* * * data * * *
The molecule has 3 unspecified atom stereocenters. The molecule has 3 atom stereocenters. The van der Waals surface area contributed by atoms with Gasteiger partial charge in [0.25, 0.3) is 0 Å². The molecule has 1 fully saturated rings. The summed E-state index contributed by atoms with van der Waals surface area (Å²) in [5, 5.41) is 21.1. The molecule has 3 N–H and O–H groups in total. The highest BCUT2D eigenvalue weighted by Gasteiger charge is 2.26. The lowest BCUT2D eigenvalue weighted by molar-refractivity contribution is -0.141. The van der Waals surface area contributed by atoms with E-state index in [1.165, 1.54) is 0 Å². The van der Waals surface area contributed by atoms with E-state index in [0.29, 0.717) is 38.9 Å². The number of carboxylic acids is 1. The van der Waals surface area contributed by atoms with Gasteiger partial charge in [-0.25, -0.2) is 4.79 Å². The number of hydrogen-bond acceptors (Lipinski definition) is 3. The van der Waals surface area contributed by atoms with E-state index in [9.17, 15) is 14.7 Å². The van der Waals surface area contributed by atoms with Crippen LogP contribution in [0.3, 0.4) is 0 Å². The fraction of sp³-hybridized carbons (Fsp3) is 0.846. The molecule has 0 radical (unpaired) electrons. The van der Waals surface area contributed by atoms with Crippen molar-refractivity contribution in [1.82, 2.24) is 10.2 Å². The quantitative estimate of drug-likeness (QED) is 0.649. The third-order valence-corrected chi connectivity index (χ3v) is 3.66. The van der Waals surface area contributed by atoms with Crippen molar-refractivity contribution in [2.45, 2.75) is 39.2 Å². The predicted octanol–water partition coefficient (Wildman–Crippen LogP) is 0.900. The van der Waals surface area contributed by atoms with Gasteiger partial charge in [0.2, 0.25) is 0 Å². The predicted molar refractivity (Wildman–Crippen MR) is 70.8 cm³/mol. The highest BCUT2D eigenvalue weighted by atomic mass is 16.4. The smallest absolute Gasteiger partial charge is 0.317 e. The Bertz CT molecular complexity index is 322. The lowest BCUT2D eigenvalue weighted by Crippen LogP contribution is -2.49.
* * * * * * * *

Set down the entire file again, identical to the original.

The molecule has 3 unspecified atom stereocenters. The molecule has 3 atom stereocenters. The van der Waals surface area contributed by atoms with Gasteiger partial charge in [0.25, 0.3) is 0 Å². The molecule has 1 fully saturated rings. The summed E-state index contributed by atoms with van der Waals surface area (Å²) in [5, 5.41) is 21.1. The molecule has 3 N–H and O–H groups in total. The highest BCUT2D eigenvalue weighted by Gasteiger charge is 2.26. The lowest BCUT2D eigenvalue weighted by molar-refractivity contribution is -0.141. The van der Waals surface area contributed by atoms with E-state index in [1.165, 1.54) is 0 Å². The van der Waals surface area contributed by atoms with E-state index in [0.29, 0.717) is 38.9 Å². The number of carboxylic acids is 1. The van der Waals surface area contributed by atoms with Gasteiger partial charge in [-0.25, -0.2) is 4.79 Å². The number of hydrogen-bond acceptors (Lipinski definition) is 3. The van der Waals surface area contributed by atoms with E-state index in [9.17, 15) is 14.7 Å². The van der Waals surface area contributed by atoms with Crippen LogP contribution in [0.3, 0.4) is 0 Å². The fraction of sp³-hybridized carbons (Fsp3) is 0.846. The molecule has 0 radical (unpaired) electrons. The van der Waals surface area contributed by atoms with Crippen molar-refractivity contribution in [1.82, 2.24) is 10.2 Å². The quantitative estimate of drug-likeness (QED) is 0.649. The third-order valence-corrected chi connectivity index (χ3v) is 3.66. The van der Waals surface area contributed by atoms with Crippen molar-refractivity contribution in [2.45, 2.75) is 39.2 Å². The predicted octanol–water partition coefficient (Wildman–Crippen LogP) is 0.900. The van der Waals surface area contributed by atoms with Gasteiger partial charge in [0.2, 0.25) is 0 Å². The predicted molar refractivity (Wildman–Crippen MR) is 70.8 cm³/mol. The highest BCUT2D eigenvalue weighted by atomic mass is 16.4. The smallest absolute Gasteiger partial charge is 0.317 e. The Bertz CT molecular complexity index is 322. The lowest BCUT2D eigenvalue weighted by Crippen LogP contribution is -2.49.